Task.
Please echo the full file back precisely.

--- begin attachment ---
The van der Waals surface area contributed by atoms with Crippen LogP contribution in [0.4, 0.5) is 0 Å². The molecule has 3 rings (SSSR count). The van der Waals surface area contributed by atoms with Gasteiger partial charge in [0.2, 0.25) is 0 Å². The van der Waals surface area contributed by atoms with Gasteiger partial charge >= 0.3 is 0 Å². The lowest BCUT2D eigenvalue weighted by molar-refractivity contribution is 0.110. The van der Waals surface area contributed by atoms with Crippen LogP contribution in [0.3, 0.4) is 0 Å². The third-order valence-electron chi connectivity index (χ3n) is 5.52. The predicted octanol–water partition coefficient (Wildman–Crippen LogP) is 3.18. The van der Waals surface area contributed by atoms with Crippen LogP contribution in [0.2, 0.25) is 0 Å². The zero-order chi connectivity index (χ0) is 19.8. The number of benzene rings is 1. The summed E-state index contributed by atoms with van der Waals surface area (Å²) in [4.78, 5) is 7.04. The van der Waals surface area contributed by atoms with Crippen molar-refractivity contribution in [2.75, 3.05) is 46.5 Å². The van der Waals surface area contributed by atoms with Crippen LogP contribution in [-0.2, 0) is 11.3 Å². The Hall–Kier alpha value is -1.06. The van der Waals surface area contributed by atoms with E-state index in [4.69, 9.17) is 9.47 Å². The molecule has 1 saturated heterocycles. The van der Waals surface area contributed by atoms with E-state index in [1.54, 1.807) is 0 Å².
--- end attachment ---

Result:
The van der Waals surface area contributed by atoms with Crippen LogP contribution in [0.4, 0.5) is 0 Å². The molecule has 3 rings (SSSR count). The van der Waals surface area contributed by atoms with Gasteiger partial charge in [0.2, 0.25) is 0 Å². The van der Waals surface area contributed by atoms with Gasteiger partial charge >= 0.3 is 0 Å². The lowest BCUT2D eigenvalue weighted by molar-refractivity contribution is 0.110. The van der Waals surface area contributed by atoms with Crippen LogP contribution in [0.3, 0.4) is 0 Å². The third-order valence-electron chi connectivity index (χ3n) is 5.52. The predicted octanol–water partition coefficient (Wildman–Crippen LogP) is 3.18. The van der Waals surface area contributed by atoms with Crippen LogP contribution in [0.2, 0.25) is 0 Å². The zero-order chi connectivity index (χ0) is 19.8. The number of benzene rings is 1. The summed E-state index contributed by atoms with van der Waals surface area (Å²) in [4.78, 5) is 7.04. The van der Waals surface area contributed by atoms with Crippen molar-refractivity contribution in [2.75, 3.05) is 46.5 Å². The van der Waals surface area contributed by atoms with Crippen LogP contribution in [-0.2, 0) is 11.3 Å². The Hall–Kier alpha value is -1.06. The van der Waals surface area contributed by atoms with E-state index in [4.69, 9.17) is 9.47 Å². The molecule has 1 saturated heterocycles. The van der Waals surface area contributed by atoms with E-state index in [1.54, 1.807) is 0 Å².